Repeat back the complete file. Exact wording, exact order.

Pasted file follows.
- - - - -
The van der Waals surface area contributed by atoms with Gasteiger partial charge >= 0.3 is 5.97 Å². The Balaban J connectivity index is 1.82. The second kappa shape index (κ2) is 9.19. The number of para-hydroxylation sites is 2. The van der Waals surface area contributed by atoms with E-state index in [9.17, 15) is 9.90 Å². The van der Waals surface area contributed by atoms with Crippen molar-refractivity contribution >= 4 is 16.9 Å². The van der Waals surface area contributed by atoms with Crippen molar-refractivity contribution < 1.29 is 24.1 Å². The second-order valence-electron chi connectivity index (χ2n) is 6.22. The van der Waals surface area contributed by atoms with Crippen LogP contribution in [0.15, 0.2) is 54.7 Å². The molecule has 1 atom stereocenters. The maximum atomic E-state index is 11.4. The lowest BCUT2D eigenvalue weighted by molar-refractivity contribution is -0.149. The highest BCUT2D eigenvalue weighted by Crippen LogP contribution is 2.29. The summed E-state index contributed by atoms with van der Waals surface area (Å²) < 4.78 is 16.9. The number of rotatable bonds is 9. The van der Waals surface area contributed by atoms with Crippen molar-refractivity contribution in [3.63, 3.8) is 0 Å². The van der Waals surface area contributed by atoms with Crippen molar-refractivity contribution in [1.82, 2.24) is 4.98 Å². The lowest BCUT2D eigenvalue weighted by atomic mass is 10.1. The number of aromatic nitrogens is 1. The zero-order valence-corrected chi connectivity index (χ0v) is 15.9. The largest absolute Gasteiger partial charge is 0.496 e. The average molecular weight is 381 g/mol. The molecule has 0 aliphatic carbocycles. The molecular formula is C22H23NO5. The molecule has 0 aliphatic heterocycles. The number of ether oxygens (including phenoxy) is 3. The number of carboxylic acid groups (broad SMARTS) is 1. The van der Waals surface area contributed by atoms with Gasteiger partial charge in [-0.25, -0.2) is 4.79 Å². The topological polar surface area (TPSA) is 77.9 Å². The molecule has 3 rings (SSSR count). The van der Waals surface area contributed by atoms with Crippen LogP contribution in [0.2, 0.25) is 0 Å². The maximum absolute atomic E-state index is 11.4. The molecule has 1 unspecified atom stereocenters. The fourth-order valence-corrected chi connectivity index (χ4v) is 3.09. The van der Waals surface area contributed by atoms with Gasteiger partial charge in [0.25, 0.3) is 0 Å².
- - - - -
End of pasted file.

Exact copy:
The van der Waals surface area contributed by atoms with Gasteiger partial charge >= 0.3 is 5.97 Å². The Balaban J connectivity index is 1.82. The second kappa shape index (κ2) is 9.19. The number of para-hydroxylation sites is 2. The van der Waals surface area contributed by atoms with E-state index in [9.17, 15) is 9.90 Å². The van der Waals surface area contributed by atoms with Crippen molar-refractivity contribution >= 4 is 16.9 Å². The van der Waals surface area contributed by atoms with Crippen molar-refractivity contribution < 1.29 is 24.1 Å². The second-order valence-electron chi connectivity index (χ2n) is 6.22. The van der Waals surface area contributed by atoms with Crippen LogP contribution in [0.15, 0.2) is 54.7 Å². The molecule has 1 atom stereocenters. The maximum atomic E-state index is 11.4. The lowest BCUT2D eigenvalue weighted by molar-refractivity contribution is -0.149. The highest BCUT2D eigenvalue weighted by Crippen LogP contribution is 2.29. The summed E-state index contributed by atoms with van der Waals surface area (Å²) < 4.78 is 16.9. The number of rotatable bonds is 9. The van der Waals surface area contributed by atoms with Crippen molar-refractivity contribution in [3.63, 3.8) is 0 Å². The van der Waals surface area contributed by atoms with Crippen molar-refractivity contribution in [1.82, 2.24) is 4.98 Å². The lowest BCUT2D eigenvalue weighted by atomic mass is 10.1. The number of aromatic nitrogens is 1. The zero-order valence-corrected chi connectivity index (χ0v) is 15.9. The largest absolute Gasteiger partial charge is 0.496 e. The average molecular weight is 381 g/mol. The molecule has 0 aliphatic carbocycles. The molecular formula is C22H23NO5. The molecule has 0 aliphatic heterocycles. The number of ether oxygens (including phenoxy) is 3. The number of carboxylic acid groups (broad SMARTS) is 1. The van der Waals surface area contributed by atoms with Gasteiger partial charge in [-0.25, -0.2) is 4.79 Å². The topological polar surface area (TPSA) is 77.9 Å². The molecule has 3 rings (SSSR count). The van der Waals surface area contributed by atoms with Crippen LogP contribution in [0.2, 0.25) is 0 Å². The maximum absolute atomic E-state index is 11.4. The molecule has 1 unspecified atom stereocenters. The fourth-order valence-corrected chi connectivity index (χ4v) is 3.09. The van der Waals surface area contributed by atoms with Gasteiger partial charge in [0.25, 0.3) is 0 Å².